In France, there is no gold standard in pediatric triage and each hospital uses their own “home-made” triage system. Portas et al. (22) aimed to validate their pediatric triage tool correlating treatment times with severity and the hospitalization prediction rate. However, this was a 3-level scale that excluded newborns and trauma complaints, and the validity study was based on the correlation of resource utilization rather than comparing the triage level against a reference standard.

In 2000, the PED of the University Hospital of Nice (France) created a 5-level pediatric triage tool – the pediaTRI – based on clinical items of inspection, interview, and analysis of vital signs (Appendix 1). The items were initially selected by a panel of local experts based on the most life-threatening conditions (i.e., purpura fulminans, meningitis, severe pediatric trauma) and the most frequent diseases (i.e., bronchiolitis, gastroenteritis, traumatic brain injury). In 2011, the tool was integrated into the pediatric triage module of the Terminal Urgences® (TU®) (23), a software developed by the Regional Emergency Observatory of the South East of France (ORU Provence Alpes Côte d'Azur, France) under the supervision of the Regional Health Agency (ARS). However, this computerized version of pediaTRI has never been evaluated.

Our objective was to validate pediaTRI integrated into the TU® software against a reference standard, the PEWS system, in screening high-level emergencies.

Methodology

Design

We conducted a cross-sectional observational study in the PED of the Lenval Children's Hospital in Nice, a tertiary level, University Teaching Children's Hospital. This PED is the only one in the southeast of France (1.140.000 inhabitants aged 0 to 19 in 2017) and is the 4th biggest PED in France with an average number of 60.000 visits per year (before the Covid 19 Pandemic) of patients from zero to 17 years of age. The hospital is a reference center for specific diseases including cystic fibrosis, neuromuscular diseases, sudden infant death syndrome, and psycho-trauma, and provides a complete medico-surgical and technical platform delivering 24/7 care for any emergency (medical, surgical, psychiatric) with two operating rooms managed by pediatric anesthesiologists and surgeons. It has 180 beds including 10 belonging to the Intensive Care Unit (ICU) and 60 for outpatient care. The patient recruitment pool covers a radius of 90 miles from Nice. Although our PED is referenced as one of the two Level 1 pediatric trauma centers in the area, potentially life- threatening conditions remain rare and represent about 1% of the visits per year.

Participants

All patients under the age of 18 who visited the PED of Lenval Children's Hospital between January 1, 2016 and December 31, 2017 (open 24/7) were included. Patients who were called back, patients treated in prehospital care, and patients who left without an assigned triage level were not included. Patients visiting the PED for psychological or psychiatric conditions, patients who left without being seen by a physician, whose recorded vital signs were considered as uninterpretable (not reliable or error measures), or for whom there was no information about outcome, were excluded. The study was approved by the French Data Protection Authority (CNIL) (registration number: 2157640v0) in accordance with the laws which govern “non-interventional clinical research” in France (namely articles L.1121-1 and R.1121-2 of the public health code). Patient data were anonymized using a specific patient numbering procedure for the study. Informed written consent or ethics committee authorization was not necessary for this no-effect observational study collecting anonymized data on patient management.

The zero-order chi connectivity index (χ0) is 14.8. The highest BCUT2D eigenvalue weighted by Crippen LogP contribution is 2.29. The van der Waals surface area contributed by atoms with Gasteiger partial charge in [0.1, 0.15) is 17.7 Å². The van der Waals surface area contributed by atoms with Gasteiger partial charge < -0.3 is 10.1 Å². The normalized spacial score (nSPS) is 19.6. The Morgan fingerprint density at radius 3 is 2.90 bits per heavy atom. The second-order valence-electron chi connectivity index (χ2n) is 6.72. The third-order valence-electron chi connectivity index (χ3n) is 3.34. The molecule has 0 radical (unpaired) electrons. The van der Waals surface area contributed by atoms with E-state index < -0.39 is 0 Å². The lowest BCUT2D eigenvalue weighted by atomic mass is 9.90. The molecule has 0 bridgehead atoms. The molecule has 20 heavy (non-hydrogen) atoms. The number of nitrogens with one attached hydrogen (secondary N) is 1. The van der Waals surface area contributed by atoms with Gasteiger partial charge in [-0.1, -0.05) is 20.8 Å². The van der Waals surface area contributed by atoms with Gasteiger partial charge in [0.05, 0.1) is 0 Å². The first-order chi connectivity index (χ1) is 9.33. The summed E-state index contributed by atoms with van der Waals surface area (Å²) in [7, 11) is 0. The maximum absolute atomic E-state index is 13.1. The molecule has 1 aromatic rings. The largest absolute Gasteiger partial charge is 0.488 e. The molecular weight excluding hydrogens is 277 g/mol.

The Pediatric Triage Tool Integrated Into the Terminal Urgences® Software

The Terminal Urgences® software was created in 2002 under the supervision of the Regional Health Agency, and is now used in more than 65 EDs (for both adult and pediatric patients) in the southeast of France (24). This software contains many modules – a triage module, medical file module (medical and paramedical), nursing care prescription module (procedures and care), and a therapeutic prescription module – which are accessed and completed in real time by various health professionals.

In pediatric triage, the nurse follows a pre-established evaluation algorithm for triaging patients. Firstly, the nurse must identify whether the patient is in a critical condition (e.g., in respiratory or cardiac failure) or judged to be at high risk (e.g., newborns, immunosuppressed). In those cases, the triage process is stopped at this point so that lifesaving care can be initiated. For the other children, the nurse collects details about the chief complaint covering all the triage items, and selects all the complaints that the child presents or that are reported by the parent(s). Each item is assigned to a triage level, although the triage can be moderated by risky situations/conditions and out-of-range values for vital signs. If several items are selected, the one with the highest level of severity determines the final triage level. If the nurse disagrees with the level assigned by the tool, they can change the triage level after consulting with the attending PED physician. The triage module is a user-friendly interface allowing the nurse to perform a quick triage within an optimal duration of 5 min.